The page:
I learnt my medicine at the feet of some of the great teachers in India, the UK and USA. Time was when every patient went through a detailed interview to record the history of his/her ailment and then a thorough clinical examination. Tests were done only when indicated to either confirm or refute the bedside diagnosis and it was not all tests for all patients. What I see today baffles me. Doctors rarely examine patients but rely on all tests to base their judgement. The very act of examining a patient could act as placebo therapy.
I get emails daily enclosing all kinds of test reports for advice. I get confused. This trend is bad for patients, even though it is good for business—if medical practice were to be a business. This has to stop and we should get back to clinical medicine. Even senior doctors have got acclimatised to this new environment. A doctor in Chennai came to see me; I wanted him to get on to the examination couch. He was surprised! He told me that all his reports are in his file and why should he be examined. To the surprise of both of us, his diagnosis was totally different at the end of the day. He was elated and went on to tell his students that he is changing his teaching style.
Hippocrates said that if a doctor listens to his/her patients long enough s/he will know what is wrong with her/him. How very true! When the first corporate hospital came up in a metropolis in India, my former teacher, the late professor CRR Pillai, admitted one of his private patients there with clear-cut instructions. To his dismay, the next morning his patient had been put through all the tests the hospital was offering. He got his patient discharged forthwith and never entered that hospital, during his life time again. The hospital has grown from then to becoming one of the biggest corporate monstrosities, making huge profits at patient’s misery!
Re-emergence of clinical medicine is going to make medical-care very inexpensive from the patient’s point of view and will make for better diagnosis and cheaper treatment also. Many times, it might make major risky surgeries unnecessary. Even the NHS (National Health Service) in the UK has come to the conclusion that intervention is not only a bane but is also prohibitively expensive. It has taken a bold decision to cut down on unnecessary and doubtful interventions for NHS patients by tightening the criteria for treatments where the risks outweigh the benefits. The proposals will ensure that procedures, such as those for carpal tunnel, haemorrhoids and varicose veins, will take place only where there is good reason to do so. Alternative treatments, such as injections, changes of diet or physiotherapy, will be effective in the majority of cases, NHS England said.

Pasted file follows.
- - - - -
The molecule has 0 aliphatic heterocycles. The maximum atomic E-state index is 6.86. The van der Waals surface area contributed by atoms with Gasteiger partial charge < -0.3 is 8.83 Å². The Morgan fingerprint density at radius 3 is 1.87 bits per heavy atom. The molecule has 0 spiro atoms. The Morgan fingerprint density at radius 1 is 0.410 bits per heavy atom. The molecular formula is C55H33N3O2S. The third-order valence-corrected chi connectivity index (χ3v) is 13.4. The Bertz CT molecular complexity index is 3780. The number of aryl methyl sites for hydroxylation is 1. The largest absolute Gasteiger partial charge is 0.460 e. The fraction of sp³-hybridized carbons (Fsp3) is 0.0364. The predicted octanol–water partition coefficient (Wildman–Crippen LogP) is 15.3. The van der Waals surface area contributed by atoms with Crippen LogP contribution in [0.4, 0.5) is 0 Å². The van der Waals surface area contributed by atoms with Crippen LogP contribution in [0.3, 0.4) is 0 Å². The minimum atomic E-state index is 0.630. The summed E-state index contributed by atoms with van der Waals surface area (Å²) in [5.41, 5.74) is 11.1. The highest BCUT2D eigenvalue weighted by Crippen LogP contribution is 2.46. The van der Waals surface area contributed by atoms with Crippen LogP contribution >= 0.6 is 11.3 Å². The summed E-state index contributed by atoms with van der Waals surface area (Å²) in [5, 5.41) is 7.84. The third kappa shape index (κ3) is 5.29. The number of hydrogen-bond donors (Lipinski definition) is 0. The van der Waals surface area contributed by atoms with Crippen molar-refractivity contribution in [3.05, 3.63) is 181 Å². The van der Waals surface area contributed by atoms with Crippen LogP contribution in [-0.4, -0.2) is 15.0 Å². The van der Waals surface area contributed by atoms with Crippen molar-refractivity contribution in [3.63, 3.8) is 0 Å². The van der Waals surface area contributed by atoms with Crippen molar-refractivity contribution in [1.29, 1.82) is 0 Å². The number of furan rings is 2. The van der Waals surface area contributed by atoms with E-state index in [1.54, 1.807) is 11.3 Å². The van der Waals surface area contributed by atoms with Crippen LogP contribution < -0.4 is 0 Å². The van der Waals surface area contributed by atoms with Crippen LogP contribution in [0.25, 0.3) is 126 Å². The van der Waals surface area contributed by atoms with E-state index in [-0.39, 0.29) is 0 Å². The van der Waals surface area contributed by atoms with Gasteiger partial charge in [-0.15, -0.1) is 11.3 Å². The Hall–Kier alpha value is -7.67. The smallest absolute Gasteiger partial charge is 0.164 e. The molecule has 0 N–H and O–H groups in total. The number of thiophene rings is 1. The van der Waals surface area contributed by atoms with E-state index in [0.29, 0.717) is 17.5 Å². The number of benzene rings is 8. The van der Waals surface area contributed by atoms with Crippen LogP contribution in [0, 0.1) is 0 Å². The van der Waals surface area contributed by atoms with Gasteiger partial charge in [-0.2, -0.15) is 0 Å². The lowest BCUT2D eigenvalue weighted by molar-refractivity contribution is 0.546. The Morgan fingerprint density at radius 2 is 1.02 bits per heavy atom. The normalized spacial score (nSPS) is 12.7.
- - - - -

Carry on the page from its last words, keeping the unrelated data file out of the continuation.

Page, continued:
National medical director, professor Stephen Powis, said: "If we want the very best clinical care for our patients, we need to stop putting them through treatments where risks and harms outweigh the benefits. By reducing unnecessary or risky procedures for some patients, we can get better outcomes while reducing waste and targeting resources to where they are most needed.” Speaking to the media, he added that this would be the first stage in looking at situations where surgery is better avoided. He said: "We shouldn't, at best, inconvenience or disappoint patients by offering treatments that are not effective and, at worst, harming patients.” In consultation with the National Institute for Health and Care Excellence (NICE), four of 17 procedures will be offered only when a patient makes a specific request, with the other 13 being offered only when specific criteria are met.
If this is the state of affairs in the NHS, one could imagine the status in corporate hospitals, especially in India, which are built to amass wealth from human misery. I am sure, readers will be convinced that if we resurrect clinical medicine, as described above, mankind will be happy. One actual case history will reinforce this point.
A middle-aged gentleman had some unusually spicy food one afternoon and had stomach upset with a vomit. His dinner gave him the same feeling. He slept well. The next morning, the stomach-ache returned with one more vomit. A good doctor in Mangalore, an old student of mine who practises good clinical medicine, arrived at the right diagnosis of acute gastritis and prescribed correctly. The patient was a very rich man who was not impressed by this. He went to a corporate hospital where a cardiologist heard two words, vomiting and upper gastro-intestinal pain.
The patient was admitted to the intensive care unit with a provisional diagnosis of acute coronary syndrome. A good history alone would have given away the secret. He had to go through the usual drill and ended up with coronary angiogram. Lo and behold! There was a block which was angio-plastied. Now, this man gets two blood thinners both of which are gastric irritants. The angry stomach reacted violently. The stomach-ache and the vomiting promptly returned with a vengeance. This is today’s corporate medical practice which netted a few lakhs of rupees to the hospital and the doctor. May clinical bedside medicine return for human good!